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I have a real signal that is being sampled via ADC and passed to a Xilinx V6 FPGA. I then do a Hilbert transform on it using the FIR compiler core and get the complex signal (I and Q) to tweak the signal some. Now I am struggling with how to do the inverse Hilbert to get back to a real signal again.

I understand in theory that H(H(u)) = -u. But the FIR compiler simply does not allow for a complex input and a real output. Is there a trick to get around this?

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  • $\begingroup$ The complex signal is actually not the Hilbert transform. The imaginary part is. The complex signal is called the analytic signal. Since you keep the original signal as the real part and have the imaginary Hilbert transform component in addition, you can simply drop the imaginary part and get back what you had before. Unless there is something you're not mentioning. $\endgroup$ – Jazzmaniac Jul 7 '14 at 14:25
  • $\begingroup$ Could you describe your processing in more detail? $\endgroup$ – Matt L. Jul 7 '14 at 14:35
  • $\begingroup$ Good point @Jazzmaniac, I guess the imaginary is just the real delayed by 90 degrees, right? I guess the what I could add is that I am multiplying the analytic signal by another complex value (which will change) to compensate for a downconverted and delay, then I want to take the new signal and output it like normal. That was one of the reasons I didn't think I could drop the imaginary, since it would be important to the whole signal. $\endgroup$ – toozie21 Jul 7 '14 at 14:54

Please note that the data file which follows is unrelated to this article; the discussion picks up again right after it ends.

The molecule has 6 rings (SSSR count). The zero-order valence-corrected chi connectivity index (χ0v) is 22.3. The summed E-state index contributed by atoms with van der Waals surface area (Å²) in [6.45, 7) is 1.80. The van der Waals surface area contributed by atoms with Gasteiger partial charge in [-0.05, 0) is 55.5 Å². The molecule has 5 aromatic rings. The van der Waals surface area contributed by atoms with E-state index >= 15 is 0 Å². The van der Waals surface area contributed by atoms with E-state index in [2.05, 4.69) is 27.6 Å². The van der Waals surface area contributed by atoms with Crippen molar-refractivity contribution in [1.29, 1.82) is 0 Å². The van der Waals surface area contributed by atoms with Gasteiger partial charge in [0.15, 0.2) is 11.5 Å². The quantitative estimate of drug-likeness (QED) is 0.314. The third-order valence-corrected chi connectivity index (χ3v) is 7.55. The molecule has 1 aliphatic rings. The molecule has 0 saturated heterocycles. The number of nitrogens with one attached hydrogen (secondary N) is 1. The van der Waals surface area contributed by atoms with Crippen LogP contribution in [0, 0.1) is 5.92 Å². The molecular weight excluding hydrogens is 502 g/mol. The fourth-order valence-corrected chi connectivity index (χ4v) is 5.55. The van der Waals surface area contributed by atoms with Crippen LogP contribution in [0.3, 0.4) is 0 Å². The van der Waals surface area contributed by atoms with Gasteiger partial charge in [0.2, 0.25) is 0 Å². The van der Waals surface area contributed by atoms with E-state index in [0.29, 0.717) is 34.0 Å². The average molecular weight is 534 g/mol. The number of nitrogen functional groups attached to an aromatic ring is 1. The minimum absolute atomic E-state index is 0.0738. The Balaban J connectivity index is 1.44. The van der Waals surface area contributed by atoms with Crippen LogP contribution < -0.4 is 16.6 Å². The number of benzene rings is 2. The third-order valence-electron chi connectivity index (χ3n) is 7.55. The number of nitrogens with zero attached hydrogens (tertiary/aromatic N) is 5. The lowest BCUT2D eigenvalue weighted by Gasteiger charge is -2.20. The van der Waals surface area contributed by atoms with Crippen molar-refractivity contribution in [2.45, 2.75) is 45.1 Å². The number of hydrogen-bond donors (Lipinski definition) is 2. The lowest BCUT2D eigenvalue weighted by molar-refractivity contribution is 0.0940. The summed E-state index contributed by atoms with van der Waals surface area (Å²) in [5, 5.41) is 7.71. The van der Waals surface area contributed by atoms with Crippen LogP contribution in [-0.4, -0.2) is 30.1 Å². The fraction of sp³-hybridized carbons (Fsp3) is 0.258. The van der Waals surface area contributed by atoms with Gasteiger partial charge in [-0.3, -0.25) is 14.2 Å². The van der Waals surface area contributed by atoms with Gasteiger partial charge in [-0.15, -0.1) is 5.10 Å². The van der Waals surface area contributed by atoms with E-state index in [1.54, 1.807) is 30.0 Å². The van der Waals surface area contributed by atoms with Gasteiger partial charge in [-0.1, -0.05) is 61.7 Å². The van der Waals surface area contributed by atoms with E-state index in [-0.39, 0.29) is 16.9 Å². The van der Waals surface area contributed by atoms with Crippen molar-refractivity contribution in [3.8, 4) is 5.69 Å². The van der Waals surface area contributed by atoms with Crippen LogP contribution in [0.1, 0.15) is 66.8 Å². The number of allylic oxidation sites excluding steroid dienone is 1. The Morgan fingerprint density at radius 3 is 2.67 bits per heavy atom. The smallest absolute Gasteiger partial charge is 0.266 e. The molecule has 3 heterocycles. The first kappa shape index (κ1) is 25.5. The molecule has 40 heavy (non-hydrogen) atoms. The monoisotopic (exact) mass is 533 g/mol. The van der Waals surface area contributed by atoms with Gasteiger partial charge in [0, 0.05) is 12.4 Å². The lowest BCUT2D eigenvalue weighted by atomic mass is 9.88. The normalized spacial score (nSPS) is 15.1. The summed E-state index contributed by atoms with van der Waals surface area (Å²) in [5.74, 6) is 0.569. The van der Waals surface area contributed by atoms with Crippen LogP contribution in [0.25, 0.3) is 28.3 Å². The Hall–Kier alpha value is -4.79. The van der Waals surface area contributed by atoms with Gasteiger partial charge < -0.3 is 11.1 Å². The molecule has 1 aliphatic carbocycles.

• $\begingroup$ As long as your final complex signal is analytic, you can safely drop the imaginary part. LTI systems preserve analyticity, as well as multiplications with other analytic signals. So you should give even more details about how you multiply the signal, and I will tell you if it's analytic. $\endgroup$ – Jazzmaniac Jul 7 '14 at 15:41
  • $\begingroup$ @Jazzmaniac I am computiong the complex adjustment value off chip and passing it into the FPGA. I then take my incoming original signal, perform the Hilbert Transform, and then I pass the I and Q to a complex multiplier core as well as the inputting complex adjust value. This then gives me a complex output. It sounds like it is still analytic, so in that case (based on the previous responses), I should be safe to just pass my real value to my ADC, right? Thanks. $\endgroup$ – toozie21 Jul 7 '14 at 15:51
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Just take the real part of the complex signal.

(And if you do not believe it: click here.)

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  • $\begingroup$ That makes sense (and I did happen to run into that site after posting), but what I think I am still missing something fundemental. So if I take my complex signal (a +bj) and multiply it by 1+j (which gives a-b), take only the real, and look at what happens to a tone I put into my system, I see the tone come out at roughly the power level I would expect. Yet, if I take just the real (a), I get a 3dB hit on the power level. Is my test over-simplifying something and fooling me? $\endgroup$ – toozie21 Jul 7 '14 at 14:46
  • $\begingroup$ @toozie21: You're right that there's a 3dB drop in power if you take the real part, simply because you throw away the imaginary part. In order to retain the same power level you need to take $\sqrt{2}Re\{\cdot\}$. $\endgroup$ – Matt L. Jul 7 '14 at 14:53
  • $\begingroup$ @MattL., I can compensate for the power drop, so I am not worried about that, I was just convincing myself that the 3dB drop meant I was doing something wrong. $\endgroup$ – toozie21 Jul 7 '14 at 14:59
  • $\begingroup$ @toozie21: nothing wrong, naturally the power drops by throwing away half of your signal. $\endgroup$ – Matt L. Jul 7 '14 at 15:00
  • $\begingroup$ @MattL. I knew it was halved (3dB was a little //too// convenient), I was just having trouble with the fact that if my analytic signal is a+bj, and a is the original signal (in theory), when I multiply by 1+0j, and keep only the real, I am left with a again, so I didn't see how I was losing half my power. $\endgroup$ – toozie21 Jul 7 '14 at 15:18

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